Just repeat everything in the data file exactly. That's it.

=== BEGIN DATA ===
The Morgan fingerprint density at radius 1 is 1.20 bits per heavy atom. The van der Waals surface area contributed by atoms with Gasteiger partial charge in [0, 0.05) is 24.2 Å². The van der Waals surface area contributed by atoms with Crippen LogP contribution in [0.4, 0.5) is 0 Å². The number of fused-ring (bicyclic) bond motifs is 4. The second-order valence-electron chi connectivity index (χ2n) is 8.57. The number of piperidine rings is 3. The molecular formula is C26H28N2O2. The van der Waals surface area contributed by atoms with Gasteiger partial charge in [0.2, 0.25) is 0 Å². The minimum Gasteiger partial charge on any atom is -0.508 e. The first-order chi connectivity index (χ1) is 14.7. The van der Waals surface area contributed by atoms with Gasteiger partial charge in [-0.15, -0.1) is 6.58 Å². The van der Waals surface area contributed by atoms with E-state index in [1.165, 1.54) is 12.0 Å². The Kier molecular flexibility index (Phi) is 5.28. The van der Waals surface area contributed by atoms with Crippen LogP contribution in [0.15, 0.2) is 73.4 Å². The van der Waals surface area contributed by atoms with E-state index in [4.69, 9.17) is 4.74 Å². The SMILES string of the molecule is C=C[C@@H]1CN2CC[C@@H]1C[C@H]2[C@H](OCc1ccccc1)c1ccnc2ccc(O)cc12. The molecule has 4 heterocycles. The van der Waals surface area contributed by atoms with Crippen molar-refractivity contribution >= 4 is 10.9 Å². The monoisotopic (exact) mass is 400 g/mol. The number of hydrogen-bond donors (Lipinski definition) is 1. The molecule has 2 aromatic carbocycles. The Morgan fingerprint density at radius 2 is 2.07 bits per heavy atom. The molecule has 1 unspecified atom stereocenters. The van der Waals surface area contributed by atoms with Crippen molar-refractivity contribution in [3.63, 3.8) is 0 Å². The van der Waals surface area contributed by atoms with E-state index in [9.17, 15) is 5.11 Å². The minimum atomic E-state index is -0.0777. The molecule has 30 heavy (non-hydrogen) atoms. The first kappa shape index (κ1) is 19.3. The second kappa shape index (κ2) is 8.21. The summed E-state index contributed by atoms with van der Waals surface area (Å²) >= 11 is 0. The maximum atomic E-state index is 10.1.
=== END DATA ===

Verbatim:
The Morgan fingerprint density at radius 1 is 1.20 bits per heavy atom. The van der Waals surface area contributed by atoms with Gasteiger partial charge in [0, 0.05) is 24.2 Å². The van der Waals surface area contributed by atoms with Crippen LogP contribution in [0.4, 0.5) is 0 Å². The number of fused-ring (bicyclic) bond motifs is 4. The second-order valence-electron chi connectivity index (χ2n) is 8.57. The number of piperidine rings is 3. The molecular formula is C26H28N2O2. The van der Waals surface area contributed by atoms with Gasteiger partial charge in [0.2, 0.25) is 0 Å². The minimum Gasteiger partial charge on any atom is -0.508 e. The first-order chi connectivity index (χ1) is 14.7. The van der Waals surface area contributed by atoms with Gasteiger partial charge in [-0.15, -0.1) is 6.58 Å². The van der Waals surface area contributed by atoms with E-state index in [1.165, 1.54) is 12.0 Å². The Kier molecular flexibility index (Phi) is 5.28. The van der Waals surface area contributed by atoms with Crippen LogP contribution in [0.15, 0.2) is 73.4 Å². The van der Waals surface area contributed by atoms with E-state index in [4.69, 9.17) is 4.74 Å². The SMILES string of the molecule is C=C[C@@H]1CN2CC[C@@H]1C[C@H]2[C@H](OCc1ccccc1)c1ccnc2ccc(O)cc12. The molecule has 4 heterocycles. The van der Waals surface area contributed by atoms with Crippen molar-refractivity contribution >= 4 is 10.9 Å². The monoisotopic (exact) mass is 400 g/mol. The number of hydrogen-bond donors (Lipinski definition) is 1. The molecule has 2 aromatic carbocycles. The Morgan fingerprint density at radius 2 is 2.07 bits per heavy atom. The molecule has 1 unspecified atom stereocenters. The van der Waals surface area contributed by atoms with Crippen molar-refractivity contribution in [3.63, 3.8) is 0 Å². The van der Waals surface area contributed by atoms with E-state index in [9.17, 15) is 5.11 Å². The minimum atomic E-state index is -0.0777. The molecule has 30 heavy (non-hydrogen) atoms. The first kappa shape index (κ1) is 19.3. The second kappa shape index (κ2) is 8.21. The summed E-state index contributed by atoms with van der Waals surface area (Å²) >= 11 is 0. The maximum atomic E-state index is 10.1.